In a recent special with ABC that documents the shift in transgender visibility within mainstream American, actress and activist Laverne Cox opened up about her own childhood growing up trans in Mobile, Alabama. At one point during the conversation, the icon shared her experiences with the bullying she faced as a result of not acting the way that an individual assigned male at birth is culturally expected to act.
“I was bullied and I internalized a lot of shame about who I was as a child,” Cox said. “Bullied because I didn’t act the way someone assigned male at birth was supposed to act. And so I was called sissy, I was called the F-word. I was chased home from school practically every day. There was always a kid or groups of kids who wanted to beat me up."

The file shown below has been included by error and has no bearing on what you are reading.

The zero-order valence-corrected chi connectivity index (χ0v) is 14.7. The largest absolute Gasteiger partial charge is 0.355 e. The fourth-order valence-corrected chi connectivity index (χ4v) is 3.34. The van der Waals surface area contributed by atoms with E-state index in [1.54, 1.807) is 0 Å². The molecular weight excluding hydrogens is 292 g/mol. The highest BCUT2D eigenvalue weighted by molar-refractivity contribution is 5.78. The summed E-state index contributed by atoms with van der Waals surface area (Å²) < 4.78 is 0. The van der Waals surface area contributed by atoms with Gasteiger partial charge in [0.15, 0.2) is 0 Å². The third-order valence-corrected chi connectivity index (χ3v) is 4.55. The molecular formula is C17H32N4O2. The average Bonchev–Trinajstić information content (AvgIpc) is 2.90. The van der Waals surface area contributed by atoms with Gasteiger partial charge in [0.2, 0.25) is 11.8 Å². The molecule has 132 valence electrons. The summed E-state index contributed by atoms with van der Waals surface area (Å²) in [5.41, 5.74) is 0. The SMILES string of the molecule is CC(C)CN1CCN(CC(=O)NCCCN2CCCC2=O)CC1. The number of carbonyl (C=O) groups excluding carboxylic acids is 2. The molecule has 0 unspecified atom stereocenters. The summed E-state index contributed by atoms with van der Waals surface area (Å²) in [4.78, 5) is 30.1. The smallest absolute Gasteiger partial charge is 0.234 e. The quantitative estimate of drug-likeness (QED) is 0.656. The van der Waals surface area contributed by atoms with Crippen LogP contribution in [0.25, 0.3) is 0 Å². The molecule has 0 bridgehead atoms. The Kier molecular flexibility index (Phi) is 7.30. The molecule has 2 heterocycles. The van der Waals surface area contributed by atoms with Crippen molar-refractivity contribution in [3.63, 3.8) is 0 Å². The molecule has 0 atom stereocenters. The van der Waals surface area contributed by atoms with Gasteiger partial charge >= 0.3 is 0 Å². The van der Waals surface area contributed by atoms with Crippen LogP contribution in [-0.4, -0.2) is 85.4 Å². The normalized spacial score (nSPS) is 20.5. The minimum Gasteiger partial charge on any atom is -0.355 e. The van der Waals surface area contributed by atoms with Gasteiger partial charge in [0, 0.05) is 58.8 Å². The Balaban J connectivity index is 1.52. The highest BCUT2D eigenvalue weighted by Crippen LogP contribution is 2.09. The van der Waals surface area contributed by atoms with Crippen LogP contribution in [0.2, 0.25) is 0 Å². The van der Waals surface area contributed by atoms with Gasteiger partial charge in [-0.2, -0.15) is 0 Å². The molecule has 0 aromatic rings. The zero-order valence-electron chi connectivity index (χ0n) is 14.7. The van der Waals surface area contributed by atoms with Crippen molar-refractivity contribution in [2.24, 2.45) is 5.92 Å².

Though not included in the above video, Cox also reportedly discussed a suicide attempt.
“The suicide attempt happened when I was in sixth grade and I was having all these feelings about other boys. And I didn’t want to live,” Cox continued.
The star also engaged in a discussion about what she sees as the future of the transgender movement -- where the queer community can go from here. Cox stressed a focus on prioritizing the creation of spaces in which individuals can self-determine their own gender and not face regulation or policing of their bodies and lives by others.
2014 has been an incredible years for transgender visibility, with Cox at the forefront of the movement. Not only was she recently featured on the cover of TIME, but the actress has time and time again schooled the media about the proper way to talk about trans bodies, experiences and lives.
Check out the video above or head here to read more from the ABC special on the trajectory of the transgender movement.
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